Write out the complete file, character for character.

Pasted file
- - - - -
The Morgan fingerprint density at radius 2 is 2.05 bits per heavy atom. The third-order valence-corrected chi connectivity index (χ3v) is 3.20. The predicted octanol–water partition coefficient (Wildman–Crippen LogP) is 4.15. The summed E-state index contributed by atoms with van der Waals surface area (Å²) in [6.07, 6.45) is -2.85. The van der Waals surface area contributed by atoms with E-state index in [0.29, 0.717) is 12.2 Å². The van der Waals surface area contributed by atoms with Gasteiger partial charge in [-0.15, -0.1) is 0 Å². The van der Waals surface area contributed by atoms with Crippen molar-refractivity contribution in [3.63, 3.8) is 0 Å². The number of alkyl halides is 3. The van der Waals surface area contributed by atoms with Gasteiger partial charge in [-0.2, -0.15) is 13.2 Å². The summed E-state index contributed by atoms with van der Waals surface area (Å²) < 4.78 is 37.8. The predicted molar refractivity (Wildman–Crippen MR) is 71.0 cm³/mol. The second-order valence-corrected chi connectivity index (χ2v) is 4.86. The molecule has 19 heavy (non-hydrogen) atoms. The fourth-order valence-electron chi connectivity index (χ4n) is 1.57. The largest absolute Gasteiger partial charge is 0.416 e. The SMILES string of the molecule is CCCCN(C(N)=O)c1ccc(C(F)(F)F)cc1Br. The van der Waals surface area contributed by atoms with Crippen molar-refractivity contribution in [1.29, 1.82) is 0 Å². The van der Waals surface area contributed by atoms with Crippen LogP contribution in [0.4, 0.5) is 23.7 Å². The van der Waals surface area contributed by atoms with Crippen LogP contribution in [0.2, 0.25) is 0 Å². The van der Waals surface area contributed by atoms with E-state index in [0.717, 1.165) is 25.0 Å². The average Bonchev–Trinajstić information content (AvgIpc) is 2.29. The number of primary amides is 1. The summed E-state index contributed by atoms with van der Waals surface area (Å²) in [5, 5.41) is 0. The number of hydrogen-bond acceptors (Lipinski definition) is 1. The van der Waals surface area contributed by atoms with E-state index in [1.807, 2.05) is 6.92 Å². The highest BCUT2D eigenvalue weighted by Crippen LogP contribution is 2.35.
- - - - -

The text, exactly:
The Morgan fingerprint density at radius 2 is 2.05 bits per heavy atom. The third-order valence-corrected chi connectivity index (χ3v) is 3.20. The predicted octanol–water partition coefficient (Wildman–Crippen LogP) is 4.15. The summed E-state index contributed by atoms with van der Waals surface area (Å²) in [6.07, 6.45) is -2.85. The van der Waals surface area contributed by atoms with E-state index in [0.29, 0.717) is 12.2 Å². The van der Waals surface area contributed by atoms with Gasteiger partial charge in [-0.15, -0.1) is 0 Å². The van der Waals surface area contributed by atoms with Crippen molar-refractivity contribution in [3.63, 3.8) is 0 Å². The number of alkyl halides is 3. The van der Waals surface area contributed by atoms with Gasteiger partial charge in [-0.2, -0.15) is 13.2 Å². The summed E-state index contributed by atoms with van der Waals surface area (Å²) < 4.78 is 37.8. The predicted molar refractivity (Wildman–Crippen MR) is 71.0 cm³/mol. The second-order valence-corrected chi connectivity index (χ2v) is 4.86. The molecule has 19 heavy (non-hydrogen) atoms. The fourth-order valence-electron chi connectivity index (χ4n) is 1.57. The largest absolute Gasteiger partial charge is 0.416 e. The SMILES string of the molecule is CCCCN(C(N)=O)c1ccc(C(F)(F)F)cc1Br. The van der Waals surface area contributed by atoms with Crippen molar-refractivity contribution in [1.29, 1.82) is 0 Å². The van der Waals surface area contributed by atoms with Crippen LogP contribution in [0.4, 0.5) is 23.7 Å². The van der Waals surface area contributed by atoms with Crippen LogP contribution in [0.2, 0.25) is 0 Å². The van der Waals surface area contributed by atoms with E-state index in [0.717, 1.165) is 25.0 Å². The average Bonchev–Trinajstić information content (AvgIpc) is 2.29. The number of primary amides is 1. The summed E-state index contributed by atoms with van der Waals surface area (Å²) in [5, 5.41) is 0. The number of hydrogen-bond acceptors (Lipinski definition) is 1. The van der Waals surface area contributed by atoms with E-state index in [1.807, 2.05) is 6.92 Å². The highest BCUT2D eigenvalue weighted by Crippen LogP contribution is 2.35.